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McDermott: Taylor's 'movement' starting point to being right fit in Bills' offense

Sean McDermott said he would need at least an hour to explain the many reasons Tyrod Taylor will be such a good fit in the scheme of new Buffalo Bills offensive coordinator Rick Dennison.

The Bills' first-year head coach was well aware that was the extent of the allotted time for last week's AFC Coaches Breakfast with reporters during the NFL meeting in Phoenix. He also knew his audience wanted to cover other topics.

But McDermott did his best to provide a summary of the many aspects of Taylor's quarterbacking skills that he expected Dennison to utilize to the fullest.

"The movement," McDermott said, choosing the obvious starting point.

If Taylor has demonstrated nothing else during the past two seasons as the Bills' starter, it's that his exceptional mobility is by far his greatest asset. And the coach made it clear that it would remain a prominent part of the Bills' offense.

Taylor's production on the ground was a major reason the team has led the NFL in rushing in 2015 and 2016. McDermott made it clear the quarterback will continue to have the green light to carry the ball and augment what LeSean McCoy and other running backs contribute.

"So you start with the run game, and that's a big part of who we're going to be on offense," the coach said. "You've got to be able to run the football when the defense knows it" is coming, "and that's big. When they feel like they know you're going to run the football, you've got to be able to run it to win games at the end of the game or to open up games.

"And that just opens up the play-action game with the play faking and getting Tyrod on the edge of the defense and trying to put ourselves in favorable third-down situations or red-zone situations. That's a big part of the formula to playing winning football."

Taylor has already expressed enthusiasm over being reunited with Dennison, who was the quarterbacks coach in Baltimore in 2014, Taylor's last of four seasons as Joe Flacco's backup. What spoke even louder was the quarterback's willingness to accept a $10-million pay cut over the next two years as part of a restructured contract to remain with the Bills.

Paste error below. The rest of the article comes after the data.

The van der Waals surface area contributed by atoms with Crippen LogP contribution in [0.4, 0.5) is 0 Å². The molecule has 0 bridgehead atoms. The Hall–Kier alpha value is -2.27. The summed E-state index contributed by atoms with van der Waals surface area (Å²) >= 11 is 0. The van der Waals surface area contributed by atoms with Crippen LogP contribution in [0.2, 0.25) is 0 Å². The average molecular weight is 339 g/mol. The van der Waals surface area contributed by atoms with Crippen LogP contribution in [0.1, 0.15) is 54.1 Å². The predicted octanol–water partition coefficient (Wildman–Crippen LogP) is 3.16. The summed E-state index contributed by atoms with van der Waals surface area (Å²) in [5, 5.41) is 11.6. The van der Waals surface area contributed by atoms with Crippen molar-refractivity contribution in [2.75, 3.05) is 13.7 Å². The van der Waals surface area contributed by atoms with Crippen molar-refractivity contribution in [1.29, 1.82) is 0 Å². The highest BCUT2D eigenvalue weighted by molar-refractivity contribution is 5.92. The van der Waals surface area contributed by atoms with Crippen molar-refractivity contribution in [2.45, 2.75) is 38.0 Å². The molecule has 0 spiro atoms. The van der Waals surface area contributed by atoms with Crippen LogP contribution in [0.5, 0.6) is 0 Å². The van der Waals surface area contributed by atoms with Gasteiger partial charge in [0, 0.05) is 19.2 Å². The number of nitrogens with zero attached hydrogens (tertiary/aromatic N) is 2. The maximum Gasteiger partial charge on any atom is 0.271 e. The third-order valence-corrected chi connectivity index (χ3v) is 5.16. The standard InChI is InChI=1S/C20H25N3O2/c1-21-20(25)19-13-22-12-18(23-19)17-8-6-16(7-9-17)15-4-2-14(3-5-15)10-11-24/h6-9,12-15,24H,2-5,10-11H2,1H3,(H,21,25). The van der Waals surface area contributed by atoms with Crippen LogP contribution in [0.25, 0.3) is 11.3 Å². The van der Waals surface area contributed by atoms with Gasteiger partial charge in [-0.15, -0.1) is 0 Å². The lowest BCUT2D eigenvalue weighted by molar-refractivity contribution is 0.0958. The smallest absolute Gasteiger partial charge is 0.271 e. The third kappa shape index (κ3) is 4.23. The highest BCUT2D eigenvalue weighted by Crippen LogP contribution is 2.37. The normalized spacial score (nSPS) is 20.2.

Granted, he never would have done that if his agent gauged stronger interest in his client from other clubs before the March 11 deadline when the Bills would either live by the terms of his existing deal or cut him loose. And, granted, the Bills could easily part ways with Taylor after the 2017 season if they aren't satisfied with his performance and/or have targeted a replacement they think would be better.

Nevertheless, every indication from both sides is that this is a win-win relationship.

"Quarterback, as we know, is the most critical position on the field and in the building for a lot of reasons, so we were fortunate to be able to re-sign Tyrod this offseason," McDermott said.

Taylor has gone out of his way to endear himself to McDermott, who made a point of praising Taylor for "making himself available" to the coach since McDermott's introductory news conference in January.

"I remember I was in my driveway in Carolina and he called me and reached out, and that, to me, spoke volumes about the type of person we have," McDermott said. "And then I watched him work with his rehab process in the building in Buffalo (after groin surgery). So outstanding individual, character-wise, and then what he did on the field the last couple of years as really just a two-year starter" is impressive.

"And then you combine that with the system that Rick Dennison's bringing to Buffalo, it's a nice fit for him."

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